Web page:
I have been trying to understand the transition from Roman hegemony to early medieval European cultural and political fragmentation for some time. I look at this great transformation in Mediterranean and Italian history from a rural viewpoint, and attempt to reconstruct what happened on the ground when a huge bureaucratic imperial state collapsed and several successor societies arose in its place. I analyzed how stateless, non-capitalist societies dealt with procuring essential things like water in a first project. Recently I have been occupied with forest history and the question of how woodlands changed, in extent, situation, and composition during the first millennium AD. The corollary question of how changes in the woods affected human culture then likewise interests me.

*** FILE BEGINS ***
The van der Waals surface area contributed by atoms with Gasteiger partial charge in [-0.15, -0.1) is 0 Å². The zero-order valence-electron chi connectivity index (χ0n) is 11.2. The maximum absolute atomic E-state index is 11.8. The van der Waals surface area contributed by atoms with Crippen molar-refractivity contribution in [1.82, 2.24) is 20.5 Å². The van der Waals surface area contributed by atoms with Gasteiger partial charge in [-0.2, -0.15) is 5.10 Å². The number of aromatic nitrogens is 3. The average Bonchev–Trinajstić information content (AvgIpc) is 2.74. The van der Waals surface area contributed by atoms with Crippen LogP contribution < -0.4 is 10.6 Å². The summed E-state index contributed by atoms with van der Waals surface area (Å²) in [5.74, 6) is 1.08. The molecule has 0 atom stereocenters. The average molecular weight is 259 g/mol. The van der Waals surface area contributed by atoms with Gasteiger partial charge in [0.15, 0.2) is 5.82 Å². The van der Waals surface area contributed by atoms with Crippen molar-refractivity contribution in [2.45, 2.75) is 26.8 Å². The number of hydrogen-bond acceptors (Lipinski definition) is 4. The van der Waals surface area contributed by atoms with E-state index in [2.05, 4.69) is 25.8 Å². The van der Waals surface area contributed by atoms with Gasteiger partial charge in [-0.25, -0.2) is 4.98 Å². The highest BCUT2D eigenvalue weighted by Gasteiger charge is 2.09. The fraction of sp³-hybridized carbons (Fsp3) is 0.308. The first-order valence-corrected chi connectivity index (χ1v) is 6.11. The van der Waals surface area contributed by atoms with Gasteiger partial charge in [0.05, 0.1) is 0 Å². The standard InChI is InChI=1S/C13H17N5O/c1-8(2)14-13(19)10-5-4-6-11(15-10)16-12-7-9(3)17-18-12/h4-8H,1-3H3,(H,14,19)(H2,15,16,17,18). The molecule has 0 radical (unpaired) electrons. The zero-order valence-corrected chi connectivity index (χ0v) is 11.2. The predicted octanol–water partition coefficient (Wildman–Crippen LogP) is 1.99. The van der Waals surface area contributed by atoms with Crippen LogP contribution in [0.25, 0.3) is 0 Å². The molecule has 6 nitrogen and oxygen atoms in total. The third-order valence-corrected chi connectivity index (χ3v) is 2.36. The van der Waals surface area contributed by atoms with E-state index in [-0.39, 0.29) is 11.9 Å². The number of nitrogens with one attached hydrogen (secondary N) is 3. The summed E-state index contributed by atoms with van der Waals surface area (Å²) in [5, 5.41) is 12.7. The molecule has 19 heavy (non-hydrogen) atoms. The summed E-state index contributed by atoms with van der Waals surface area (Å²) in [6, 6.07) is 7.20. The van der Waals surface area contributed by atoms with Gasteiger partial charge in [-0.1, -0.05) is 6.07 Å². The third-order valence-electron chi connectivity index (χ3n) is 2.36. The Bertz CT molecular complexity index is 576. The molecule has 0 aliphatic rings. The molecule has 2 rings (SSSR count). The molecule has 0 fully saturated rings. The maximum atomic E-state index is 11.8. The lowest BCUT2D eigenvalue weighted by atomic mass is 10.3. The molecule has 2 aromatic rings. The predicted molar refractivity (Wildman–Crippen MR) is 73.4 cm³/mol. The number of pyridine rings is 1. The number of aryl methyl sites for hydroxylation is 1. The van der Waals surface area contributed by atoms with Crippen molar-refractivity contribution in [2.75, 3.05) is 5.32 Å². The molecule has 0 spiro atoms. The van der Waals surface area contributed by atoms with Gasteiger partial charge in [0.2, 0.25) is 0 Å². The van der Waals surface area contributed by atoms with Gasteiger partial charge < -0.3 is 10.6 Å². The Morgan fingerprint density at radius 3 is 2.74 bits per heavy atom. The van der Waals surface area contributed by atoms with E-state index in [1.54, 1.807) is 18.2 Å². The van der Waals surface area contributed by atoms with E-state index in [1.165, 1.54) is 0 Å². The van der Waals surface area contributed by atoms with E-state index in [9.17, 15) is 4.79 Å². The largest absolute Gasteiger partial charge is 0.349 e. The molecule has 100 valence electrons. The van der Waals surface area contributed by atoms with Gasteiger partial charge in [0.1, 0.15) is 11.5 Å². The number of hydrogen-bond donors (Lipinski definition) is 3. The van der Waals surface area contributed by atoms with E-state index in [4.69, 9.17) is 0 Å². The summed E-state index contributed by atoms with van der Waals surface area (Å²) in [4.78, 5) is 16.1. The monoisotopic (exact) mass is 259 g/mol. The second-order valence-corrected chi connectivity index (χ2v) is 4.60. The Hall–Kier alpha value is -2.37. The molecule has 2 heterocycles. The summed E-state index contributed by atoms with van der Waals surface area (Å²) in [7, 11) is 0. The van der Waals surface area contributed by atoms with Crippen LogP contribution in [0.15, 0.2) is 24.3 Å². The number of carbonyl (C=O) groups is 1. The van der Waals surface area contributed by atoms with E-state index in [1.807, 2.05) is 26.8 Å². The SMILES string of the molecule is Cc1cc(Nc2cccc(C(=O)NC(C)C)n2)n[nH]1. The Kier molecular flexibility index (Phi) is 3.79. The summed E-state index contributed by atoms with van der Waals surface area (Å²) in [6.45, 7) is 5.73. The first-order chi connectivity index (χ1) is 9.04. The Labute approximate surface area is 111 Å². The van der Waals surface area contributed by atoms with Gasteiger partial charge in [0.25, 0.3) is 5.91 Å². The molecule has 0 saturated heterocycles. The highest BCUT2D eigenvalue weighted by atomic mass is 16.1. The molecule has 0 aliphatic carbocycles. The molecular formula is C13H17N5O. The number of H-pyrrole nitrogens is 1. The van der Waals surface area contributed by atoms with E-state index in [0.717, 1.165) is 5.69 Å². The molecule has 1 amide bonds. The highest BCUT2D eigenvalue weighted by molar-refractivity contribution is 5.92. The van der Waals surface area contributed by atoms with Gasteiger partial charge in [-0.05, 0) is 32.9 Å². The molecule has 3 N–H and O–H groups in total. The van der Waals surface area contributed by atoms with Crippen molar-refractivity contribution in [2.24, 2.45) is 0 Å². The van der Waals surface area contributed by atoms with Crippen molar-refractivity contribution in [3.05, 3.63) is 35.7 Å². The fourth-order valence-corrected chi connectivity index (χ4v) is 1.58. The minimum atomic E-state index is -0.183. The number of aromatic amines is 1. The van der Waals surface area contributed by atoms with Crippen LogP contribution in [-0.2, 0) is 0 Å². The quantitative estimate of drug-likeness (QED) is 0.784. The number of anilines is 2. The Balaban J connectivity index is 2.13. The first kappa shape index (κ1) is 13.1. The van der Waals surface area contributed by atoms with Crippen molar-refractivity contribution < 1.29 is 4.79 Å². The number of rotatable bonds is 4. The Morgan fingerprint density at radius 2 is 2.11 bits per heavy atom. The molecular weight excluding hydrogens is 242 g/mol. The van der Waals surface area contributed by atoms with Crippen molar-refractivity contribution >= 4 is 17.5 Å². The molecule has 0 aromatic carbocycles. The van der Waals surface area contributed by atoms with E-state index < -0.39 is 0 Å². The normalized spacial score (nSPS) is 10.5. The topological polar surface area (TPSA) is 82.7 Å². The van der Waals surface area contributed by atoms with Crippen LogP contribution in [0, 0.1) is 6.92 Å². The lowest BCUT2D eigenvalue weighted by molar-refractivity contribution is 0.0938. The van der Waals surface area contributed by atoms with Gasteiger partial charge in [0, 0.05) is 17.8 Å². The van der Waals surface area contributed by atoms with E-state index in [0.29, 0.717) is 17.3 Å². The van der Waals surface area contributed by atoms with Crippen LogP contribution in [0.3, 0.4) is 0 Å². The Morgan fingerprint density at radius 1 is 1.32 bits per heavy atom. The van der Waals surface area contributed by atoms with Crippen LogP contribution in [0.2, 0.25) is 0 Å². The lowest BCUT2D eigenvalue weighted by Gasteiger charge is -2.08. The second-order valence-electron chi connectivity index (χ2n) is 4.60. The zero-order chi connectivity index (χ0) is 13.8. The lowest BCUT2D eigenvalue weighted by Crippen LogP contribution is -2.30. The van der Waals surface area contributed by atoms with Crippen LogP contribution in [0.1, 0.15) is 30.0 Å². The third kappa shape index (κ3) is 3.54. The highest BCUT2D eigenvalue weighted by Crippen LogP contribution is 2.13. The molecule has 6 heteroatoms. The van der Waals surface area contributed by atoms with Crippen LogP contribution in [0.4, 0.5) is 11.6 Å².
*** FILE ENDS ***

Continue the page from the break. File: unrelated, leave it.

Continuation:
Recent and Selected Publications
“The Floods of 589 and Climate Change at the Beginning of the Middle Ages: An Italian Microhistory,” Speculum 85 (2010), 799-826.
“I pericoli dell’acqua nell’alto medioevo italiano,” Settimane di studio del centro italiano di studi sull’alto medioevo 55, (Spoleto: CISAM, 2008), pp. 583-629.
The Complete Works of Liudprand of Cremona (Washington: Catholic University of America Press, 2007).
"Digging Ditches in Early Medieval Europe." Past and Pre